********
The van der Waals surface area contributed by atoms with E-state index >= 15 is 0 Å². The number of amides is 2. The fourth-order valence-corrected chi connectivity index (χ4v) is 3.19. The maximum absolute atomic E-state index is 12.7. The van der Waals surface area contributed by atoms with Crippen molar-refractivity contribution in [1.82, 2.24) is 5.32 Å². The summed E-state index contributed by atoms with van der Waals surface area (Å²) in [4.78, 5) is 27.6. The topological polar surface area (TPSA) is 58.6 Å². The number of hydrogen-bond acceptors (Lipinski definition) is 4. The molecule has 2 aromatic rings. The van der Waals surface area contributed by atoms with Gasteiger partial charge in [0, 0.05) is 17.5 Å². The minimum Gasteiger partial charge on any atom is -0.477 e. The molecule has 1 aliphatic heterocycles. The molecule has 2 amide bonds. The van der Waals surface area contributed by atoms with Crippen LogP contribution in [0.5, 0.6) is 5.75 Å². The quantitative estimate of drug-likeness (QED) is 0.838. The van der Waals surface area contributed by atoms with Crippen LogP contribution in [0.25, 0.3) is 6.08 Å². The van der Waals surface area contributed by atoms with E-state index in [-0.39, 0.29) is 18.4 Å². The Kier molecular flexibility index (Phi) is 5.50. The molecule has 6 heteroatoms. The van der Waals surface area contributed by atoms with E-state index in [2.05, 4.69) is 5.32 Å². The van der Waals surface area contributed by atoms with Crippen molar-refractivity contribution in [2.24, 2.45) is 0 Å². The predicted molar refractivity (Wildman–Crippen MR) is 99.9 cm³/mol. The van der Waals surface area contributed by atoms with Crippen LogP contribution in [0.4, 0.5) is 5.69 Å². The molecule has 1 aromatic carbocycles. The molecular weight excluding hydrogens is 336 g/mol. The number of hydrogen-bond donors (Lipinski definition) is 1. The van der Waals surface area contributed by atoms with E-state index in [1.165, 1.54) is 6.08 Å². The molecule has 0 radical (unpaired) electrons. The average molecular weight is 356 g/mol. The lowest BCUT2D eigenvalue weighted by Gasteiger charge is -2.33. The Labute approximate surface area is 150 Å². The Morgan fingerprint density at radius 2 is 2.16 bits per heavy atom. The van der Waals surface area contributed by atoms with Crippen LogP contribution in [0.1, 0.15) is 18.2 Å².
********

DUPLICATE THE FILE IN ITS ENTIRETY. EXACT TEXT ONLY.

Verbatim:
The van der Waals surface area contributed by atoms with E-state index >= 15 is 0 Å². The number of amides is 2. The fourth-order valence-corrected chi connectivity index (χ4v) is 3.19. The maximum absolute atomic E-state index is 12.7. The van der Waals surface area contributed by atoms with Crippen molar-refractivity contribution in [1.82, 2.24) is 5.32 Å². The summed E-state index contributed by atoms with van der Waals surface area (Å²) in [4.78, 5) is 27.6. The topological polar surface area (TPSA) is 58.6 Å². The number of hydrogen-bond acceptors (Lipinski definition) is 4. The molecule has 2 aromatic rings. The van der Waals surface area contributed by atoms with Gasteiger partial charge in [0, 0.05) is 17.5 Å². The minimum Gasteiger partial charge on any atom is -0.477 e. The molecule has 1 aliphatic heterocycles. The molecule has 2 amide bonds. The van der Waals surface area contributed by atoms with Crippen LogP contribution in [0.5, 0.6) is 5.75 Å². The quantitative estimate of drug-likeness (QED) is 0.838. The van der Waals surface area contributed by atoms with Crippen LogP contribution in [0.25, 0.3) is 6.08 Å². The van der Waals surface area contributed by atoms with E-state index in [-0.39, 0.29) is 18.4 Å². The Kier molecular flexibility index (Phi) is 5.50. The molecule has 6 heteroatoms. The van der Waals surface area contributed by atoms with E-state index in [2.05, 4.69) is 5.32 Å². The van der Waals surface area contributed by atoms with Crippen molar-refractivity contribution in [2.24, 2.45) is 0 Å². The predicted molar refractivity (Wildman–Crippen MR) is 99.9 cm³/mol. The van der Waals surface area contributed by atoms with Crippen LogP contribution in [0.4, 0.5) is 5.69 Å². The molecule has 1 aromatic carbocycles. The molecular weight excluding hydrogens is 336 g/mol. The number of hydrogen-bond donors (Lipinski definition) is 1. The van der Waals surface area contributed by atoms with E-state index in [1.165, 1.54) is 6.08 Å². The molecule has 0 radical (unpaired) electrons. The average molecular weight is 356 g/mol. The lowest BCUT2D eigenvalue weighted by Gasteiger charge is -2.33. The Labute approximate surface area is 150 Å². The Morgan fingerprint density at radius 2 is 2.16 bits per heavy atom. The van der Waals surface area contributed by atoms with Crippen LogP contribution in [0.1, 0.15) is 18.2 Å².